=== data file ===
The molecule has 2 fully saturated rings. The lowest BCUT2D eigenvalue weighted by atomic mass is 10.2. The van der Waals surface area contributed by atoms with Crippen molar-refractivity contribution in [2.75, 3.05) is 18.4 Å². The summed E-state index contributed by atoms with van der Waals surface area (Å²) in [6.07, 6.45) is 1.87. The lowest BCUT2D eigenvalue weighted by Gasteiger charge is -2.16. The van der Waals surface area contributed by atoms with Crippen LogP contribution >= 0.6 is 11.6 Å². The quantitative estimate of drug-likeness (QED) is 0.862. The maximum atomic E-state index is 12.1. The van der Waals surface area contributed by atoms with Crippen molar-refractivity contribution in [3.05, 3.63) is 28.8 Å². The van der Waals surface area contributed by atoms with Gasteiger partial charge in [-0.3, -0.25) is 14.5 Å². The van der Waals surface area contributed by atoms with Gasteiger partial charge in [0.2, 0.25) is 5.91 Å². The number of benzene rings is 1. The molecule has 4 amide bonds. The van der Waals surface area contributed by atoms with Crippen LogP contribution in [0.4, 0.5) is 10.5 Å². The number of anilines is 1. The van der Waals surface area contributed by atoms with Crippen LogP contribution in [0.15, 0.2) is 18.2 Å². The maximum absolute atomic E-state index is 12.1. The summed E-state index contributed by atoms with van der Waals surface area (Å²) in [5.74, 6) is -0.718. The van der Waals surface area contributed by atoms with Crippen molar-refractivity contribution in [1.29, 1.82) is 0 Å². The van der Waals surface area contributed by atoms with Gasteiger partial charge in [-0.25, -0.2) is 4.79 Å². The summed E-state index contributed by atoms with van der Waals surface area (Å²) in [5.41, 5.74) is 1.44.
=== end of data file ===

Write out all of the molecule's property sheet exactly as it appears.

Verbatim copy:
The molecule has 2 fully saturated rings. The lowest BCUT2D eigenvalue weighted by atomic mass is 10.2. The van der Waals surface area contributed by atoms with Crippen molar-refractivity contribution in [2.75, 3.05) is 18.4 Å². The summed E-state index contributed by atoms with van der Waals surface area (Å²) in [6.07, 6.45) is 1.87. The lowest BCUT2D eigenvalue weighted by Gasteiger charge is -2.16. The van der Waals surface area contributed by atoms with Crippen LogP contribution >= 0.6 is 11.6 Å². The quantitative estimate of drug-likeness (QED) is 0.862. The maximum atomic E-state index is 12.1. The van der Waals surface area contributed by atoms with Crippen molar-refractivity contribution in [3.05, 3.63) is 28.8 Å². The van der Waals surface area contributed by atoms with Gasteiger partial charge in [-0.3, -0.25) is 14.5 Å². The van der Waals surface area contributed by atoms with Gasteiger partial charge in [0.2, 0.25) is 5.91 Å². The number of benzene rings is 1. The molecule has 4 amide bonds. The van der Waals surface area contributed by atoms with Crippen LogP contribution in [0.4, 0.5) is 10.5 Å². The number of anilines is 1. The van der Waals surface area contributed by atoms with Crippen LogP contribution in [0.15, 0.2) is 18.2 Å². The maximum absolute atomic E-state index is 12.1. The summed E-state index contributed by atoms with van der Waals surface area (Å²) in [5.74, 6) is -0.718. The van der Waals surface area contributed by atoms with Crippen molar-refractivity contribution in [1.29, 1.82) is 0 Å². The van der Waals surface area contributed by atoms with Gasteiger partial charge in [-0.25, -0.2) is 4.79 Å². The summed E-state index contributed by atoms with van der Waals surface area (Å²) in [5.41, 5.74) is 1.44.